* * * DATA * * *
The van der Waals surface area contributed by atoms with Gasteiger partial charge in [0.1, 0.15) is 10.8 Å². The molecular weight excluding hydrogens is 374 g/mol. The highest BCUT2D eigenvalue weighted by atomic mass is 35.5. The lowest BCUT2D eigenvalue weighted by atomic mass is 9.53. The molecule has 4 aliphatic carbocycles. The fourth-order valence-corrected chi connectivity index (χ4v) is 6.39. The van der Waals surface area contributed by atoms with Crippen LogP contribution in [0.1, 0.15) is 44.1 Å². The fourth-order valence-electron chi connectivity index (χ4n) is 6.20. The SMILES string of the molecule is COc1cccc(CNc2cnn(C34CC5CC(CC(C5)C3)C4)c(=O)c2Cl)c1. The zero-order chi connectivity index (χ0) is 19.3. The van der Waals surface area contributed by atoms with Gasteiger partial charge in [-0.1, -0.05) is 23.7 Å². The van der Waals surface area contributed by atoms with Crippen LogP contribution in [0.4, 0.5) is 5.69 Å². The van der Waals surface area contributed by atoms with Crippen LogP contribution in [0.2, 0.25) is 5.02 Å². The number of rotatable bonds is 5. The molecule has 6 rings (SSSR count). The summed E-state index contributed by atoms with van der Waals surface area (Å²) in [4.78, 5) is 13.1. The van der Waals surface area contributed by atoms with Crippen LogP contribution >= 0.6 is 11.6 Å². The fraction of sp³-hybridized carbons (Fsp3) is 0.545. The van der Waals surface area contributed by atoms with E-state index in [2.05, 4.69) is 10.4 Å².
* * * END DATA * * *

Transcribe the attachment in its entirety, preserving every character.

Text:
The van der Waals surface area contributed by atoms with Gasteiger partial charge in [0.1, 0.15) is 10.8 Å². The molecular weight excluding hydrogens is 374 g/mol. The highest BCUT2D eigenvalue weighted by atomic mass is 35.5. The lowest BCUT2D eigenvalue weighted by atomic mass is 9.53. The molecule has 4 aliphatic carbocycles. The fourth-order valence-corrected chi connectivity index (χ4v) is 6.39. The van der Waals surface area contributed by atoms with Crippen LogP contribution in [0.1, 0.15) is 44.1 Å². The fourth-order valence-electron chi connectivity index (χ4n) is 6.20. The SMILES string of the molecule is COc1cccc(CNc2cnn(C34CC5CC(CC(C5)C3)C4)c(=O)c2Cl)c1. The zero-order chi connectivity index (χ0) is 19.3. The van der Waals surface area contributed by atoms with Gasteiger partial charge in [-0.1, -0.05) is 23.7 Å². The van der Waals surface area contributed by atoms with Crippen LogP contribution in [0.4, 0.5) is 5.69 Å². The van der Waals surface area contributed by atoms with Crippen LogP contribution in [0.2, 0.25) is 5.02 Å². The number of rotatable bonds is 5. The molecule has 6 rings (SSSR count). The summed E-state index contributed by atoms with van der Waals surface area (Å²) in [4.78, 5) is 13.1. The van der Waals surface area contributed by atoms with Crippen LogP contribution >= 0.6 is 11.6 Å². The fraction of sp³-hybridized carbons (Fsp3) is 0.545. The van der Waals surface area contributed by atoms with E-state index in [2.05, 4.69) is 10.4 Å².